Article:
It’s Flu Season – Do I Need to Get Vaccinated?

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I know, we just started to feel like we could see a future that didn’t contain face masks and social distancing and then a new COVID variant raised its ugly head and now our focus is on how to control Omicron. It seems like worrying about getting a flu shot will fade into the background while we deal with this new problem. Well, I’m here to convince you that getting your flu shot should be really high on your immediate priority list.

The focus of my blogs at Seniors Speak Out has always been to advocate for improving the health of older Americans. I realize that if you followed every guide and suggestion for those 65 and older, you would be busy every waking hour and still not get everything done. What we need to be doing is evaluating each bit of guidance as it applies to our own health and situation and deciding which ones get priority. My job right now is to convince you to put getting your flu shot very high on that list.

Now, at the risk of dictating priorities, I will say that getting your COVID vaccination and booster shot should be at the top of the list. Getting the shot has proven worldwide to save lives, especially among older adults. If you haven’t already, go get your COVID shot now. It is also a fact that the flu shot has proven over decades to save lives. It is hard to gather accurate statistics on how many people get the flu, but the CDC’s broad range estimates are that between 2010 and 2020 the flu has annually resulted in 9 million – 41 million illnesses, 140,000 – 710,000 hospitalizations and 12,000 – 52,000 deaths. Yet, with all these facts, less than 50% of the adults in America get their flu shot. The fact is, many of the people these statistics represent are over 65. It seems that just like COVID, older people bear the brunt of this disease, and this has been happening for decades.

COVID has been taking our time and focus and it is a serious disease, but it shouldn’t stop us from doing the other things we need to do to keep us healthy. While this new variant is a concern right now there isn’t anything we can do besides getting vaccinated and taking prudent precautions. There is something we can do right now to help us avoid the dangers of catching the flu. . . get vaccinated.

One thing that might make you hesitate in getting your flu shot are all the rules concerning the COVID pandemic and the COVID vaccines and boosters. Here are some answers to questions that you might have concerning flu vaccinations and COVID.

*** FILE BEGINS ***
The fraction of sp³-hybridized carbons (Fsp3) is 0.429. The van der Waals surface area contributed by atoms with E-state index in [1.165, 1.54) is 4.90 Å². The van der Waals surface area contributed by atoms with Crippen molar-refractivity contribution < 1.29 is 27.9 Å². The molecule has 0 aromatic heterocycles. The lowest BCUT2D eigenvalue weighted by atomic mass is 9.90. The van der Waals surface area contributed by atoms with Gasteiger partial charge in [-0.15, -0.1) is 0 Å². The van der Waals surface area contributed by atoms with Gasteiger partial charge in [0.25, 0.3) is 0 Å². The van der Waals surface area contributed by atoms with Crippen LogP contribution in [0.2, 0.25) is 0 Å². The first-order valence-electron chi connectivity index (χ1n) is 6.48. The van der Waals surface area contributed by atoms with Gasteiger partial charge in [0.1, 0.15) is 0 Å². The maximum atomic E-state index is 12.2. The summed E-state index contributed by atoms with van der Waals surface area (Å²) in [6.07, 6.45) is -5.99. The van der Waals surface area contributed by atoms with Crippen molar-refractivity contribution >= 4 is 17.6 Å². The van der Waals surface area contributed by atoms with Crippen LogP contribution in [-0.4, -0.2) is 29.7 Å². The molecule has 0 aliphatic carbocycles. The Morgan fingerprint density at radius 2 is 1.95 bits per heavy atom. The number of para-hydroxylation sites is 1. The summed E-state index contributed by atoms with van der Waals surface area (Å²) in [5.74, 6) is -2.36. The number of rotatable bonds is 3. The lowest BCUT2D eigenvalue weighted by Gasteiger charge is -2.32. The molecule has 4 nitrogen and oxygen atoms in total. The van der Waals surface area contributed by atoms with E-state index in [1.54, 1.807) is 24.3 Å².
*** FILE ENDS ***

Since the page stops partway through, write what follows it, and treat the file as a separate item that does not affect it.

Does getting a flu shot increase my chances of catching COVID?

No. There is no evidence that getting a flu vaccination raises your risk of getting sick from COVID-19 or any other coronavirus.

If I wear a mask and social distance do I still need the flu vaccine?

Yes. Wearing a mask and physical distancing can help protect you and others from respiratory viruses, like flu and the virus that causes COVID-19. However, the best way to reduce your risk of flu illness and its potentially serious complications is for everyone 6 months and older to get a flu vaccine each year

Can I get the COVID vaccine and a flu vaccine at the same time?

Yes, you can get a COVID-19 vaccine and a flu vaccine at the same time. This includes the COVID booster shot. Two months ago, I got my COVID booster shot in one arm and my flu shot in the other. It was quick and I had no side effects.

If I think I have COVID-19 should I get my flu shot?

No. Flu vaccination should be deferred for people with suspected or confirmed COVID-19, whether or not they have symptoms, until they have met the criteria to discontinue their isolation. Flu shots for these people should be postponed to avoid exposing healthcare personnel and other patients to the virus that causes COVID-19.

If you have any questions concerning the flu vaccination, don’t hesitate to contact your healthcare professional. Do whatever it takes to get yourself comfortable with getting your flu shot. While the data has been difficult to obtain due to COVID, the CDC estimates that last year the number of people who got the flu was the lowest on record, probably due to the wearing of masks and the reduction of human contact. They are quick to point out that they expect this year to be above average due to resumption of human interaction and the expected reluctance to get the flu vaccination. While many of us have been confused with how to combat COVID and its variants, there should be no confusion about getting your flu shot. If we were to reach CDC’s goal of 70% of people vaccinated, we would have a chance to have an even lower number get the flu this year.

Get vaccinated against COVID and get your flu shot, positive steps we can take now to stay healthy.

Best, Thair

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